Buy quality, not quantity

This should be the end of Week 4 of the minimalist game, but I am severely far behind. I am up to Day 24 I think. Not that I’m trying to make excuses, but the past week my older son had food poisoning for two days followed by false croup for two days. I was not out of his sight for more than a minute or two for all this time, because if I was, it would result in badness. Not that I’m making excuses, but I’m making excuses. Also, the holidays.

Anyway, I have given myself up until January 23rd to complete this challenge. The remaining few days are the hardest, of course, and I’m going away on vacation that day, so I do want to be done by then. That is, as much “done” as I will ever be.

This brings me to another issue that came to my attention in this struggle to embrace minimalism. Eventually, you do have to buy some stuff. For me, the first thing I really wanted was a pair of boots. Not just any boots, but $400 Frye boots. Every time I saw someone wearing boots I liked, I noticed they were of the same make. I agonized over it for days and days, and eventually gave in and visited their NYC retail store, which is only a few blocks away from my office. I was just going to look. Yeah, right. I didn’t even believe that myself.

What happened was, I went into the store and made a beeline for the pair I had wanted, thinking they would never fit my oddly shaped feet. Well, they fit. Also, they looked amazing. And felt amazing. And at that moment, I thought my life would be complete if I could just have those damn boots.

What I would like to say now is that I didn’t buy them. But that would be lying. I did buy them, and I liked them so much, I had to wear them out of the store. And then I went home and got rid of many pairs of shoes I hated to make room for these new, wonderful boots. And as I was tossing old shoes and boots into the bag for the charity bin, I noticed that they were all cheap shoes, possibly about $40 each.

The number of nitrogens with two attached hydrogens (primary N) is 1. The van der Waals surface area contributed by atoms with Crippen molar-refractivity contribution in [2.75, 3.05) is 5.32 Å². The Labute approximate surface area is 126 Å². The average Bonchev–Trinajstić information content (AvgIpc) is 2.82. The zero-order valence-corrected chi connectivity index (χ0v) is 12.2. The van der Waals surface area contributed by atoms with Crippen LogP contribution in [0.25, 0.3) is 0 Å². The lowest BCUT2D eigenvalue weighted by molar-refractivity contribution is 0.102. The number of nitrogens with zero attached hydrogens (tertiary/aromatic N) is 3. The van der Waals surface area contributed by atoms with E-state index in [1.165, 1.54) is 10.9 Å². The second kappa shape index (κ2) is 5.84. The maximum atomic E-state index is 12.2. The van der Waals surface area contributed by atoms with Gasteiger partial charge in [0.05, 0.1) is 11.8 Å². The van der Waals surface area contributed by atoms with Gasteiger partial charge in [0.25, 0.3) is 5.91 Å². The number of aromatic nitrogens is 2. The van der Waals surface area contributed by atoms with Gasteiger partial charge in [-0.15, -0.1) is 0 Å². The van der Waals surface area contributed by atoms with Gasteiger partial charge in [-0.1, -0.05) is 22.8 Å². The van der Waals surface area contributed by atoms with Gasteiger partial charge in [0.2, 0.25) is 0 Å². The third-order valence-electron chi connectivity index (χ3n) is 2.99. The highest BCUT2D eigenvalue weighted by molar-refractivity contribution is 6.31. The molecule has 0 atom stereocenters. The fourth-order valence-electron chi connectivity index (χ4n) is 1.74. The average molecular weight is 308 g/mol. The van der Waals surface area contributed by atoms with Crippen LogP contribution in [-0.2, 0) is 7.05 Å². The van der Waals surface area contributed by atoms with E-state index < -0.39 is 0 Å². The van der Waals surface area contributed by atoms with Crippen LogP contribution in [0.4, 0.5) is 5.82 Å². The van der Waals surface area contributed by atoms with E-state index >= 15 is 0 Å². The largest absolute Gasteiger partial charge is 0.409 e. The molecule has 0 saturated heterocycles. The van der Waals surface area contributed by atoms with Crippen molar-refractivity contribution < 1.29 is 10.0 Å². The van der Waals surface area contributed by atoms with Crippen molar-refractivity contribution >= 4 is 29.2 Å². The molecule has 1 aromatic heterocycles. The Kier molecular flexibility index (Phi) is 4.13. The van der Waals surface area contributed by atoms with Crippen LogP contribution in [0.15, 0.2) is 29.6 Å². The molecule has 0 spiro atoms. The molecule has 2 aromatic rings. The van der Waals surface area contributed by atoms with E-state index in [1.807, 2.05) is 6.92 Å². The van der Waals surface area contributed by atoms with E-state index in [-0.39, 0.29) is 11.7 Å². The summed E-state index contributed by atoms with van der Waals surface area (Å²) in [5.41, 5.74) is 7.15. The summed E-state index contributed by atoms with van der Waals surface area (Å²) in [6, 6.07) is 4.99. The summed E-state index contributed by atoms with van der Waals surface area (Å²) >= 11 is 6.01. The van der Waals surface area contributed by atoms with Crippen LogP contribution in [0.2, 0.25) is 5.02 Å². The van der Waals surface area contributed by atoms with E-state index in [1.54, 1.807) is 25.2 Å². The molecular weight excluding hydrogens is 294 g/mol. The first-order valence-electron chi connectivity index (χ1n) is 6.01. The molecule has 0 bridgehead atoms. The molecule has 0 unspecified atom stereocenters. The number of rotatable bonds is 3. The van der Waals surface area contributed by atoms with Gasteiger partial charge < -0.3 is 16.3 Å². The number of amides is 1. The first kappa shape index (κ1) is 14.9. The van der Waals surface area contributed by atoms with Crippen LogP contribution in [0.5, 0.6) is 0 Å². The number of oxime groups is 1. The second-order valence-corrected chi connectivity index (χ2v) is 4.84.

One thing that really swayed me into buying the Frye boots was a coworker telling me that they would last for ten years at a minimum. The cheap shoes I was used to buying usually lasted me about a year (and that’s being generous). When you look at it that way, it’s the same price, except the boots I bought are more beautiful, well-made, and comfortable. And of course, if I’m buying one pair of boots instead of ten, that’s nine pairs of boots that aren’t cluttering up either my house or wherever they eventually end up.

The lesson here is to buy quality over quantity. I’m trying to get to the point where this is second nature to me. This weekend I went to buy a shower curtain liner, because the $2.99 one I bought last month had already ripped. I bought the $30 one that is supposedly mildew- and tear-resistant, because those are the things that usually cause me to have to replace the liner after only a few months. Because if this one lasts 12 months even, I will still have saved money in the end, as well as kept some garbage out of the landfill.

So that’s where my head is at today. I promise I’m still working on Fresh Blood, the sixth and final book of the Vampire in the City series. But more on that on another day!

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